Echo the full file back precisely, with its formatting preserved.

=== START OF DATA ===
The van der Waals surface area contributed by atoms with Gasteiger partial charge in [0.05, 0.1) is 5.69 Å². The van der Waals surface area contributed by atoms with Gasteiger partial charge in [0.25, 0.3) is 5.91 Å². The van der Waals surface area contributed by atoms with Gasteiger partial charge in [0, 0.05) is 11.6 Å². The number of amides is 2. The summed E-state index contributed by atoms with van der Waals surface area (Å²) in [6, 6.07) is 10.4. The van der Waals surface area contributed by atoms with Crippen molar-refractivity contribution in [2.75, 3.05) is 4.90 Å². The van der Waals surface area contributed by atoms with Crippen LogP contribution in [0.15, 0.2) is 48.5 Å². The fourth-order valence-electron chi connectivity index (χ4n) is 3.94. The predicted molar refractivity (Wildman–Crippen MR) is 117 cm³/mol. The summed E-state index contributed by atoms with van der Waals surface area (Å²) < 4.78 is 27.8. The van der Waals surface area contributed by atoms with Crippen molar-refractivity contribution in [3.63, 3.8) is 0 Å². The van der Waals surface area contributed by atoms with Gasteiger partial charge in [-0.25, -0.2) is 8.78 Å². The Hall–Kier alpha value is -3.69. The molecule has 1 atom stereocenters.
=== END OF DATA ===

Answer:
The van der Waals surface area contributed by atoms with Gasteiger partial charge in [0.05, 0.1) is 5.69 Å². The van der Waals surface area contributed by atoms with Gasteiger partial charge in [0.25, 0.3) is 5.91 Å². The van der Waals surface area contributed by atoms with Gasteiger partial charge in [0, 0.05) is 11.6 Å². The number of amides is 2. The summed E-state index contributed by atoms with van der Waals surface area (Å²) in [6, 6.07) is 10.4. The van der Waals surface area contributed by atoms with Crippen molar-refractivity contribution in [2.75, 3.05) is 4.90 Å². The van der Waals surface area contributed by atoms with Crippen LogP contribution in [0.15, 0.2) is 48.5 Å². The fourth-order valence-electron chi connectivity index (χ4n) is 3.94. The predicted molar refractivity (Wildman–Crippen MR) is 117 cm³/mol. The summed E-state index contributed by atoms with van der Waals surface area (Å²) < 4.78 is 27.8. The van der Waals surface area contributed by atoms with Crippen molar-refractivity contribution in [3.63, 3.8) is 0 Å². The van der Waals surface area contributed by atoms with Gasteiger partial charge in [-0.25, -0.2) is 8.78 Å². The Hall–Kier alpha value is -3.69. The molecule has 1 atom stereocenters.